Preserving peace

November 21, 2023 was commemorated as the 51st annual World Hello Day. The message is for world leaders to use communication rather than force to settle conflicts.
World Hello Day may sound extremely basic, as it encourages us to take the opportunity to simply greet people, and to recognise how important simple communication is in our daily lives. The story of how it came to be, however, is a long and interesting one.
World Hello Day was founded in 1973 by Brian McCormack, a PhD graduate of Arizona State University, and Michael McCormack, a graduate of Harvard University, in response to the Yom Kippur War. The McCormack brothers mailed 1360 letters, in seven languages, to government leaders worldwide to encourage participation in the first World Hello Day. Since that time, World Hello Day has been observed by people in 180 countries.
Any person can participate in World Hello Day simply by greeting ten people or more. This demonstrates the importance of personal communication for preserving peace. The observance began in response to the conflict between Egypt and Israel in the fall of 1973. People around the world use the occasion as an opportunity to express their concern for world peace. Beginning with a simple greeting on World Hello Day, their activities send a message to leaders, encouraging them to use communication rather than force to settle conflicts. In its first year, World Hello Day gained the support of 15 countries. As a global event, World Hello Day joins local participation in a global expression of peace.
Several winners of the Nobel Peace Prize are among the people who have noted World Hello Day’s value as an instrument for preserving peace, and as an occasion that makes it possible for anyone in the world to contribute to the process of creating peace. Other supporters include almost 100 authors, entertainers, and world leaders.
Participating in World Hello Day is quite simple: say hello to at least 10 people during that one day. This is supposed to send a message of openness and goodwill to others, and the creators of the holiday hoped this small gesture alone would demonstrate how communication can be instrumental in resolving disputes and preventing conflicts.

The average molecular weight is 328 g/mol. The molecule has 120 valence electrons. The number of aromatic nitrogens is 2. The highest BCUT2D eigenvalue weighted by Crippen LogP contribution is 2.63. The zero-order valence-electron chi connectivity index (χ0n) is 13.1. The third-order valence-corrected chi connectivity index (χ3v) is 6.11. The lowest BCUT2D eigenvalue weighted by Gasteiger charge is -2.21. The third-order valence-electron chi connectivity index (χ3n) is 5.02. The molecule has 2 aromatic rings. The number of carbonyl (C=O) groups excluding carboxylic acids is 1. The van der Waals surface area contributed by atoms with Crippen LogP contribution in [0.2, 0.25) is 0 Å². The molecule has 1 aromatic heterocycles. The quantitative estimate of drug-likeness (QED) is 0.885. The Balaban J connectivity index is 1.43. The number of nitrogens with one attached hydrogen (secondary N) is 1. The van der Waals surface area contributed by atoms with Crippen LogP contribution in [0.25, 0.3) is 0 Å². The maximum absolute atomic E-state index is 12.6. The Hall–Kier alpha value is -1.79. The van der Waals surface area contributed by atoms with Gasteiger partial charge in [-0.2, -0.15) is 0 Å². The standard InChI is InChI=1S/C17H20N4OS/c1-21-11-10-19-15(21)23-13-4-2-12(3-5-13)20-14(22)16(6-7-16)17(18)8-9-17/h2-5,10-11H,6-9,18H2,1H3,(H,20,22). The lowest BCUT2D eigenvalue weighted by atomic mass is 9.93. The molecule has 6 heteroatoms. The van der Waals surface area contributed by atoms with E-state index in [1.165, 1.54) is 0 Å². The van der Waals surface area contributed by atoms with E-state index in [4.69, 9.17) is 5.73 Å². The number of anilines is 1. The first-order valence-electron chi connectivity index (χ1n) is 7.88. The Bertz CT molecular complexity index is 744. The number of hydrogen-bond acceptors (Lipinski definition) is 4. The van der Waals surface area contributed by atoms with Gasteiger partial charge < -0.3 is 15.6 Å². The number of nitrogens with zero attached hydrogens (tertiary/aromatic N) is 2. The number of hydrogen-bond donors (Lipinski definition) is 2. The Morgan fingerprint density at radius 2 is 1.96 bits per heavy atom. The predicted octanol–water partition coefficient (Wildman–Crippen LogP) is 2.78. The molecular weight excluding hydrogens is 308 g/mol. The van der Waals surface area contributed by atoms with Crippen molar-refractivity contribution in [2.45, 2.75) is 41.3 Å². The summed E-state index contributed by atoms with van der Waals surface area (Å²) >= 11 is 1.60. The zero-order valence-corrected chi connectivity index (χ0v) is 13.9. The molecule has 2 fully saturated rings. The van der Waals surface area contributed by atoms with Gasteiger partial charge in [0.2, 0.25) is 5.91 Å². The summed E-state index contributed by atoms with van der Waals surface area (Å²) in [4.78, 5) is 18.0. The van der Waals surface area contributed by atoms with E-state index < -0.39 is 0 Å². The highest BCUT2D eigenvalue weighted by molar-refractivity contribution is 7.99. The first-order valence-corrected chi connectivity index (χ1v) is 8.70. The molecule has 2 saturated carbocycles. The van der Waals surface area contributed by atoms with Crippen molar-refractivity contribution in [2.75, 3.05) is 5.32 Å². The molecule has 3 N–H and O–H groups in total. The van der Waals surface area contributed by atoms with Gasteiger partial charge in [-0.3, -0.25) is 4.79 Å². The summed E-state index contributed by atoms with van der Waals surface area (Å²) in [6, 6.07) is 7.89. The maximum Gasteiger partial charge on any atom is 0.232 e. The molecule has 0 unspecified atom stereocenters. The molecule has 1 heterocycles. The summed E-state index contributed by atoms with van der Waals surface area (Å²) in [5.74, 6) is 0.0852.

Many take it a step further; they use it as a time to reflect on someone important they have lost touch with for one reason or another. This may be an important person in their lives they have fallen out with over something that is perhaps not quite worth it. Time tends to be a great healer, so if enough time has passed from the conflict, they would be able to analyse the situation and all of its aspects, seeing their own faults and wrongdoings as well as those of the other party, and maybe it’s time to put the conflict to rest?
Many people do not know how good it actually feels to admit they were in the wrong and say sorry; instead, they see such behaviour as a display of weakness, when it actually is a display of strength and confidence. People also often make the mistake of thinking that the other person would lose respect for them if they apologise to them, and this also is incorrect. Most people tend to gain more respect for being able to admit they were wrong than if they decide to stubbornly hold on to their convictions after being proven incorrect.
It may seem a bit daunting at first, but if the person or situation is important enough, it would always be worth the struggle to make the first move and extend a hand in a gesture of peace.
Given the existing tensions between Guyana and Venezuela, it would be remiss of the citizens of both nations not to see the significance of this day, even if it appears trivial.
The message is universal: Why not use this day and those that follow as a catalyst for improving national communication as well?